Granny nannies who love their jobs
Call it good timing. Seven years ago, Silver Spring resident Margaret McDermott was expecting her first grandchild. At the same time, her longtime job as an event planner fizzled out.
When she realized she could spend her empty days with her baby grandson, McDermott jumped at the chance, much to her surprise.
“I thought, ‘I’ll just try it for a day,’ and I was hooked,” said McDermott, now 70 and taking care of her two grandchildren, ages 7 and 3, three days a week, down from five.
“It really gives me purpose. I’ve been offered job opportunities, but I say, ‘I have the best job I’ve ever had, and I’ve never been paid so much.’ I am paid in love.”
In recent years, more and more grandparents are filling in for gaps in childcare, some helping out part-time, some full-time.
In fact, more than 2.7 million grandparents are live-in, primary caregivers to their grandchildren. That’s a 12% increase from 2000, according to Pew Research Center, which noted “a precipitous rise” after the 2007-8 financial crisis.
“Grannies stepping in to help with the grandkids is becoming as American as taking selfies,” wrote Lesley Stahl in her 2016 book Becoming Grandma.
“You see it in the projects as well as the suburbs, with single working moms in Pittsburgh who can’t afford a nanny and with well-to-do working couples on Park Avenue who don’t trust a nanny.”
Reasons to help
Circumstances are different for every family. “There are a number of reasons why a grandparent would step in to help,” said Donna Butts, executive director of Generations United, a D.C.-based nonprofit that works to strengthen practices and policies to benefit children and older adults.
“Often the families are working more than one job,” Butts pointed out. “Often it’s because they can’t find childcare — or they can’t afford childcare.
“Often it’s a choice, too. The parents realize the value of the connection between grandparent and grandchild,” she said.
The ancient arrangement, in which grandparents mind the children while parents work, hasn’t changed much over the years.
“My mother was a granny nanny for all [four] of my children, and her mother was, too,” McDermott said. “But I always thought to myself, ‘I’ll never do that. I have a career.’”
Grandfathers change diapers, too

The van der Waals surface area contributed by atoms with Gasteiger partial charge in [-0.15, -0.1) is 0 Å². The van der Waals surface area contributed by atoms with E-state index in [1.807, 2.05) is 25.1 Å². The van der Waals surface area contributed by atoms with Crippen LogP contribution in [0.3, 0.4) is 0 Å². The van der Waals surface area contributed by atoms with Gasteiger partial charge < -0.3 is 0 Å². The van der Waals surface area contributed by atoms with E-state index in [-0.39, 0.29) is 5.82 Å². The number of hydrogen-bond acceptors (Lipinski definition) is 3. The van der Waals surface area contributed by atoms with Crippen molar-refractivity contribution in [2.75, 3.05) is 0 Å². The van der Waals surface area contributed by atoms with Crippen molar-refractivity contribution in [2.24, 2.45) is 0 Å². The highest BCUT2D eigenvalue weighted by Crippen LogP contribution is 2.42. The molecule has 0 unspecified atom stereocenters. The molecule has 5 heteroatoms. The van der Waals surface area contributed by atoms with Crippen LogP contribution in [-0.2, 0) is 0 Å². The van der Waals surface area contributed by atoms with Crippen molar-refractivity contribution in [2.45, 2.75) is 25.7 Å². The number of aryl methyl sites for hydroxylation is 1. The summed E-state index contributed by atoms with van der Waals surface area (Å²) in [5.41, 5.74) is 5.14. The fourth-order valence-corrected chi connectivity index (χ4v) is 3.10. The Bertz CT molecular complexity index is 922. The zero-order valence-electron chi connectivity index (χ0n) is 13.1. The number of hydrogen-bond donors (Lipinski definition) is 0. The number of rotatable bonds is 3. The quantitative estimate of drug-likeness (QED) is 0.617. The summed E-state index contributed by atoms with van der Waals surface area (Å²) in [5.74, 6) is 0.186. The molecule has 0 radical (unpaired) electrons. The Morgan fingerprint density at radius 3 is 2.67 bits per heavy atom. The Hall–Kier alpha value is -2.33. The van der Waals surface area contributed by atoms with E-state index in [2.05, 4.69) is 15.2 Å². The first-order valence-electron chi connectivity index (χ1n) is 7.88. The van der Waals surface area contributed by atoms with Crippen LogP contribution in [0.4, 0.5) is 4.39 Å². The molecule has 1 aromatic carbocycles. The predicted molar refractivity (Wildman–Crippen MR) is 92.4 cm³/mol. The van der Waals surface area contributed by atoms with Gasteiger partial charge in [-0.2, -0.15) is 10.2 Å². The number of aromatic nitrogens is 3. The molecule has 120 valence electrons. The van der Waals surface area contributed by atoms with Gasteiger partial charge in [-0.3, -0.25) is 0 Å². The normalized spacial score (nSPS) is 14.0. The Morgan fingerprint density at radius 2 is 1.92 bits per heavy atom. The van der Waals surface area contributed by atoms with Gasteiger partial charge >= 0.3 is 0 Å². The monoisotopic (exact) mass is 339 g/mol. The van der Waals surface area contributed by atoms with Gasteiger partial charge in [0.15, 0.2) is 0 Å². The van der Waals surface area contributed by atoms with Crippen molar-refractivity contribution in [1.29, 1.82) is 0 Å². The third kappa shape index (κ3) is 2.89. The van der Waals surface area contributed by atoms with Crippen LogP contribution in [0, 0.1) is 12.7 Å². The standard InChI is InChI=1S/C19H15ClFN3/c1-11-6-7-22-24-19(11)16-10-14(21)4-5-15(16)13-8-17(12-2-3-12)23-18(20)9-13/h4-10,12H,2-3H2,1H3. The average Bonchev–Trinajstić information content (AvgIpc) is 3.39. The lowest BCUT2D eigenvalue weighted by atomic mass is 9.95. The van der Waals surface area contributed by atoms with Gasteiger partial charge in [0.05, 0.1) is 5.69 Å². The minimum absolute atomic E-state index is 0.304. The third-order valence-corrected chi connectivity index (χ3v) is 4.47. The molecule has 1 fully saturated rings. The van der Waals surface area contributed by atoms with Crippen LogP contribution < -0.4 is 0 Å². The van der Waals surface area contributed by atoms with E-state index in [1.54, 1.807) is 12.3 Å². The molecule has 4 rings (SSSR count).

When some grandmothers hold their infant grandchildren, they experience the same surge of oxytocin, the brain’s “love enzyme,” that new mothers do. But men can feel a bond, too.
A 40-year career at the Library of Congress didn’t stand a chance when Eric Needle’s granddaughter was born. He decided to retire a few years early to take care of the baby, commuting daily from his Maryland home to Northern Virginia.
“I retired in 2015 on a Friday, and the following Monday I started taking care of her three days a week for 11,12 hours a day — the first time I started changing diapers in 30 years,” said Needle, now 71. “It was really wild. My hours were actually longer than when I was at work.”
Although Needle’s granddaughter is in elementary school now, she loves to look at photographs and movies of her years going to parks, museums and library story time, and watching planes take off from National Airport with Pop Pop.
“I was her favorite for a long time,” Needle said proudly. “Those were probably some of the best years of my life.”
Many grandparents report it’s easier the second time around because they don’t have to juggle work, kids, meals and cleanup and bedtime.
“It was a lot different than being a parent. At the end of the day, you gave the child back, and that was it,” Needle said.
In the hours between, though, Needle formed a bond that survives today. “I saw a lot of firsts. She said my name, Elmo, ‘outside,’ ‘light’…it was really amazing to see that development every day.”
Then came Covid
The arrival of Covid ended the arrangement. “The pandemic blew a hole in everything,” Needle said.
Like most of us, he was locked down in 2020. He didn’t see his granddaughter for three months. Then, when she started kindergarten on Zoom, he helped out again.